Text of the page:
So much modern realist fiction is divorced from the physical universe, as though humans exist in a vacuum devoid of animals, rocks and trees. Speculative fiction is our chance to rise above this pathologically solipsist view and find ourselves part of a larger whole; to step out of the claustrophobia of the exclusively human and discover joy, terror, wonder and meaning in the universe...If you take science fiction seriously, the last few sentences will probably seem like a statement of the obvious. But it's surprising how many people (including some who are sensitive, intelligent readers of other genres) think of sci-fi and fantasy as nothing more than escapism – good for a light break but not really relevant to larger questions about our world. I suspect that to fully appreciate Singh's observation, you need to have a somewhat slanted perspective on the world, and perhaps be a bit uncomfortable in your own skin as well. (And all the better if you think of life as one big absurd mess: in that case, what could be more "realistic" and "relevant" than The Hitchhiker's Guide to the Galaxy?)
...I said earlier that speculative fiction is about what cannot ever be, or what cannot be as yet. But it is also true that when it uses symbol and metaphor in certain ways, speculative fiction is about us as we are, right now. This may be the case even if the story is set on another planet, in another age, and the protagonist is an alien. Because haven't we all felt alien at some time or another, set apart from the norm due to caste and class, religion and creed, gender and sexual orientation?
All the stories in The Woman who Thought She Was a Planet involve characters who have access to this tilted perspective and who are aliens in one way or the other, even when they are flesh-and-blood people leading mundane lives: a small-town Mathematics teacher obsessed with the idea of infinity; a lady on the verge of separation from her husband of many years; a Bihari man who takes along a stock of his cherished roasted black gram and sweet suttoo on a Mars mission. Some of these stories aren't sci-fi in any obvious sense. "Hunger", for example, which I liked a great deal: on the surface this is a straightforward tale about a woman hosting a party for her husband's colleagues and their wives, and how the occasion is ruined by the death of a poor old man on the stairway landing. But the interior life of the protagonist, Divya, is what makes this such a gripping story. She sees strangeness in almost everything in the real world around her (though in her dreams she sometimes feels like she's discovered "her home planet", the place where she really belongs). Her 12-year-old daughter is turning into someone – or something – she can't recognise; her husband's promotion has meant moving to a large, sterile house; she is haunted by a childhood memory of discovering that a dozen baby mice had slowly died in her room "while she had been reading her mystery books and sipping her lemonade" (this is one among a few indications of her intense empathy for species other than her own). Looking at a faded black-and-white photo the old man was holding when he died, she can't tell whether its subject is a woman or an animal "or something entirely different".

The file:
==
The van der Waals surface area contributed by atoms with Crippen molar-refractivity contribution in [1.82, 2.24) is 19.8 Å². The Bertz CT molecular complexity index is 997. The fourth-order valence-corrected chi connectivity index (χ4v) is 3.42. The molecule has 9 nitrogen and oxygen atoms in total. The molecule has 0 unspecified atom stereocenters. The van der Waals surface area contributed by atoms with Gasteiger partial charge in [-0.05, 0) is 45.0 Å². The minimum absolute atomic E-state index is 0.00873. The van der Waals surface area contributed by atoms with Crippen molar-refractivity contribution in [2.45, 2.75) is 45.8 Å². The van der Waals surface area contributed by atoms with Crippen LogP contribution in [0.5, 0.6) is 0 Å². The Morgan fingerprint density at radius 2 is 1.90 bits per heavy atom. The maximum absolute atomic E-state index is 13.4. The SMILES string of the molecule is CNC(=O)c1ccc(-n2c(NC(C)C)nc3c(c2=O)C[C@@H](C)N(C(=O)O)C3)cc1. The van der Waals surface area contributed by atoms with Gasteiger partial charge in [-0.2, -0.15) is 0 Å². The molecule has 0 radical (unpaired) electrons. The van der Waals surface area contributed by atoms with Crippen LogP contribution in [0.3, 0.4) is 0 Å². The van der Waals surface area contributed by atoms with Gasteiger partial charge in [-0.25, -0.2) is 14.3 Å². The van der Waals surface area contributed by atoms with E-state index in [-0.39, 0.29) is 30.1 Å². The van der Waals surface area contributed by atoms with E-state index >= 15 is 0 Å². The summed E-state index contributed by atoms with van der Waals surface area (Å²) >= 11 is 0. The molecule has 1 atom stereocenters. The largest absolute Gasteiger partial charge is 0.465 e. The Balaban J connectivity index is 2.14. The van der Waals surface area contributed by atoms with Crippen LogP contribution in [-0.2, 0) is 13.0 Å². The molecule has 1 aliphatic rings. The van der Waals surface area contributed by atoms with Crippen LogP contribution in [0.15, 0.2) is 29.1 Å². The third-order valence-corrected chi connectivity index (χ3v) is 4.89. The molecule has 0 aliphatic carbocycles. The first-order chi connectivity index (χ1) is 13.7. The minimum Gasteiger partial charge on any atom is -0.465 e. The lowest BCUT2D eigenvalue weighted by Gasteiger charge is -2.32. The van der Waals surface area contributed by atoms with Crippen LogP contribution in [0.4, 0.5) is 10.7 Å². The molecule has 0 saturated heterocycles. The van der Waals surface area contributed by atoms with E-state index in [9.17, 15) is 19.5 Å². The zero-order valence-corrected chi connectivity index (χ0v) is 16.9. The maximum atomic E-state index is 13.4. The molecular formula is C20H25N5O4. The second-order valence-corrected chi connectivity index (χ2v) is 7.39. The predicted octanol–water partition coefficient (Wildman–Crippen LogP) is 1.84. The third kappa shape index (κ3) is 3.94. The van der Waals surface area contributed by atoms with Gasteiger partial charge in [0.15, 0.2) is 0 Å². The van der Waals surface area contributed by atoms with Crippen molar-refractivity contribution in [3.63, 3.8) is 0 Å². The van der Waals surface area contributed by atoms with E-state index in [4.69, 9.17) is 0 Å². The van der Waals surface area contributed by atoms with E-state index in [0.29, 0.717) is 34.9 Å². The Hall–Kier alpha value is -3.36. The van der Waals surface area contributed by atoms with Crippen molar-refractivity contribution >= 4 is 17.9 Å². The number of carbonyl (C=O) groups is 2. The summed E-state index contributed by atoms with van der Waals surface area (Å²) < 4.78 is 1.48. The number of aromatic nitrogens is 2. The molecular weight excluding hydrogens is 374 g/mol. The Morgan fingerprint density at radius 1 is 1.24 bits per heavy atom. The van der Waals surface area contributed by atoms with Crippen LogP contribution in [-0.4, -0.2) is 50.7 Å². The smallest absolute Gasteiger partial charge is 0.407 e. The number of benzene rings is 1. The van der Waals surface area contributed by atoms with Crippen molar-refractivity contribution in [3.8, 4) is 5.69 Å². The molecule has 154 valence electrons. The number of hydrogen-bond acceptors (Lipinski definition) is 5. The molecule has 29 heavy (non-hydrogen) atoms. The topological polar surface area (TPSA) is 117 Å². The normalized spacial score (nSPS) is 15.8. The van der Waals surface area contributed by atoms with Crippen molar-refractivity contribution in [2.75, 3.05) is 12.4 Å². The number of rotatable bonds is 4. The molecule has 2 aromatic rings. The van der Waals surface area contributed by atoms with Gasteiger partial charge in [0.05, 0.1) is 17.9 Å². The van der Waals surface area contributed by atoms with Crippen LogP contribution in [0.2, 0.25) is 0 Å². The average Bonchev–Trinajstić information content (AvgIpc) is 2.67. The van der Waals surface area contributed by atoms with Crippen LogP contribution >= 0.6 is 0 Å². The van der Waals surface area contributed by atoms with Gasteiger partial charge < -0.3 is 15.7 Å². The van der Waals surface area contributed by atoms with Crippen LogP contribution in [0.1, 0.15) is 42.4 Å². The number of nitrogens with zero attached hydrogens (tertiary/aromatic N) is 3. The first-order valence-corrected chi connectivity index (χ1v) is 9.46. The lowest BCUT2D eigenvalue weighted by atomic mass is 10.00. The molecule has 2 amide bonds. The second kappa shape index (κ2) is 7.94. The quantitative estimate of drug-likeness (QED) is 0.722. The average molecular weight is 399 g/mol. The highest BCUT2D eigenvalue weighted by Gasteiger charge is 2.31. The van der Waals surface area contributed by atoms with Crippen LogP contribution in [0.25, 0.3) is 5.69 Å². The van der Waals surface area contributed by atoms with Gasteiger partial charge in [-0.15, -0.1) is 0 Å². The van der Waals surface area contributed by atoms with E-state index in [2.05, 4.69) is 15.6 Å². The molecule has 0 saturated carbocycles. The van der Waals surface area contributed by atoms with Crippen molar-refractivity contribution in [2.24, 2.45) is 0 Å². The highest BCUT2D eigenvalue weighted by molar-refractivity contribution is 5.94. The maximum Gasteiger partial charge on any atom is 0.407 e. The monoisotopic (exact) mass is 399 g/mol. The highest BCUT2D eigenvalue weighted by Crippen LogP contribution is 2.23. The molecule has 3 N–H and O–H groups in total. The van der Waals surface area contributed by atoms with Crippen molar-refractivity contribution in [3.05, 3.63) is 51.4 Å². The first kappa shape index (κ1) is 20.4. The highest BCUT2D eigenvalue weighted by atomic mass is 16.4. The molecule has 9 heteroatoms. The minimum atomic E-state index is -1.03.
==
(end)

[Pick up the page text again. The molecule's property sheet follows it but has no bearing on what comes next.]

I thought the one weakness in the story was its ending – the defensive, over-explicatory final paragraph seemed out of place in a fiction narrative, though I liked it on its own terms:
She continued to read her science-fiction novels because, more than ever, they seemed to reflect her own realisation of the utter strangeness of the world. Slowly the understanding came to her that these stories were trying to tell her a great truth in a very convoluted way, that they were all in some kind of code, designed to deceive the literary snob and waylay the careless reader. And that this great truth, which she would spend her life unraveling, was centred around the notion that you did not have to go to the stars to find aliens or to measure distances between people in light-years.This recurring theme – that all of us can be aliens in certain contexts – is a little overstated through this collection in general, but one has to remember that these stories first appeared in different publications at various times before they were collected here; a certain amount of repetition is understandable.
Another of the collection's highlights is "Delhi", a fine imaginative work about a man whose brain is wired in such as way as to enable him to experience "temporal coincidences – produced when one part of the time-stream rubs up against another and the two cross for a moment". This means that as he walks the streets of Delhi he might encounter apparitions from the past or the future, and briefly speak with them; or envision a futuristic Lower Delhi ("Neechi Dilli") where the poor, the criminal and the dispossessed live underground, in the now-abandoned tunnels of the Metro. I also recommend "Infinities", "The Tetrahedron" (which, like Arthur Clarke's "The Wall of Darkness", draws on the possibilities of the Mobius curve and dimensions that are inaccessible to us) and the title story. All these are worth reading for Singh's examination of her characters' inner lives and their encounters with parallel universes/multiverses – whether in the form of a giant portal in Delhi with invisible gateways that open out over the Thar desert, or a shadowy farishtaa glimpsed from the corner of one's eye.
(Earlier post with links to some of Vandana Singh's essays here)